The U.S. minimum wage now stands at 38 percent of the median wage, the third-lowest among OECD countries.
This chart presents the schedule for the Earned Income Tax Credit (EITC) for tax year 2014 and possible adjustments to maximize the impact.
This state-by-state map highlights the ratio of median out-of-pocket child-care costs to median earnings of single mothers with children under age five.
The United States does not currently invest heavily in vocational training compared with other countries, and funding for vocational training has declined over the past decades. The United States spends less than 0.05 percent of its gross domestic product on vocational training opportunities for workers.
Household composition of families in the struggling lower-middle class varies substantially from the household composition of families in poverty. The composition of the struggling lower-middle class—defined here as working-age families with children under age eighteen whose income places them between 100 and 250 percent of the FPL—is markedly different from families in poverty in terms of marriage and presence of earners.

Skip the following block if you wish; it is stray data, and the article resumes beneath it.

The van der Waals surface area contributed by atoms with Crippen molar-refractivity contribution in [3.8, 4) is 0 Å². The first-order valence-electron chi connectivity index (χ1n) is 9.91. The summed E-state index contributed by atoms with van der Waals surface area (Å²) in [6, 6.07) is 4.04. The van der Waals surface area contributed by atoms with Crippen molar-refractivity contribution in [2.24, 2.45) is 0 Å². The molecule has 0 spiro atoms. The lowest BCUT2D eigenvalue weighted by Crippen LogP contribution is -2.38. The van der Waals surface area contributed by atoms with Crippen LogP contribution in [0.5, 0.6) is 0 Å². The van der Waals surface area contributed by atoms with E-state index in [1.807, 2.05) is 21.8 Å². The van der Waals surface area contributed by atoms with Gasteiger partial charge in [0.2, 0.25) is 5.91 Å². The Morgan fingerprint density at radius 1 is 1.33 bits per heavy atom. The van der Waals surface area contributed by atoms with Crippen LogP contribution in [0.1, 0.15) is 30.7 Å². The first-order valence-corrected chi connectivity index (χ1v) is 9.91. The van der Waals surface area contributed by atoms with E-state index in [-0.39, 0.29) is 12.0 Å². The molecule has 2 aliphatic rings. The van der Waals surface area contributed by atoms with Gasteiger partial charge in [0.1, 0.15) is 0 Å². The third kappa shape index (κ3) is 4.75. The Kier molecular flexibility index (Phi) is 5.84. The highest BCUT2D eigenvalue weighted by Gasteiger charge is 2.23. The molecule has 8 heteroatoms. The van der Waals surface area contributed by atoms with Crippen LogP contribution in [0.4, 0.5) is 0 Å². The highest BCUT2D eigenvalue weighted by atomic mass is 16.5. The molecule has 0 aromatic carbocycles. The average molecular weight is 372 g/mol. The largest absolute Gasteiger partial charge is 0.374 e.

This figure displays the percentage of income generated by the addition of a secondary earner’s income that a family takes home after accounting for payroll and federal income taxes, SNAP benefits, and the cost of child care.